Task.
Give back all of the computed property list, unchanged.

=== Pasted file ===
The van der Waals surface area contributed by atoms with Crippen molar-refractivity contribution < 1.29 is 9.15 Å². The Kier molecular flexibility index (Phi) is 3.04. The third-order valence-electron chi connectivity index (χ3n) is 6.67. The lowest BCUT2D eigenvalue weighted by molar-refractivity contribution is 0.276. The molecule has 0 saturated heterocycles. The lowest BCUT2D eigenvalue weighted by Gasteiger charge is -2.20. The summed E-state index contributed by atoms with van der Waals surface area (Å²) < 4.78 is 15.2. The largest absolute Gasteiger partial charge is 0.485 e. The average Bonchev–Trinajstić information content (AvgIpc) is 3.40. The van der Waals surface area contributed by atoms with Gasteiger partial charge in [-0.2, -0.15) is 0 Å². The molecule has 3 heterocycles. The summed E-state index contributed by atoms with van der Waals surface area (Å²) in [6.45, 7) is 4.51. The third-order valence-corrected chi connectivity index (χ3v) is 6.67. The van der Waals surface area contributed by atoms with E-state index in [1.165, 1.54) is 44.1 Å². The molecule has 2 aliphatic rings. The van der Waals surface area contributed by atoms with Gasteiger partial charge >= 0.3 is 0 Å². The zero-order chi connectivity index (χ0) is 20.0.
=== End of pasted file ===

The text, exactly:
The van der Waals surface area contributed by atoms with Crippen molar-refractivity contribution < 1.29 is 9.15 Å². The Kier molecular flexibility index (Phi) is 3.04. The third-order valence-electron chi connectivity index (χ3n) is 6.67. The lowest BCUT2D eigenvalue weighted by molar-refractivity contribution is 0.276. The molecule has 0 saturated heterocycles. The lowest BCUT2D eigenvalue weighted by Gasteiger charge is -2.20. The summed E-state index contributed by atoms with van der Waals surface area (Å²) < 4.78 is 15.2. The largest absolute Gasteiger partial charge is 0.485 e. The average Bonchev–Trinajstić information content (AvgIpc) is 3.40. The van der Waals surface area contributed by atoms with Gasteiger partial charge in [-0.2, -0.15) is 0 Å². The molecule has 3 heterocycles. The summed E-state index contributed by atoms with van der Waals surface area (Å²) in [6.45, 7) is 4.51. The third-order valence-corrected chi connectivity index (χ3v) is 6.67. The van der Waals surface area contributed by atoms with E-state index in [1.165, 1.54) is 44.1 Å². The molecule has 2 aliphatic rings. The van der Waals surface area contributed by atoms with Gasteiger partial charge >= 0.3 is 0 Å². The zero-order chi connectivity index (χ0) is 20.0.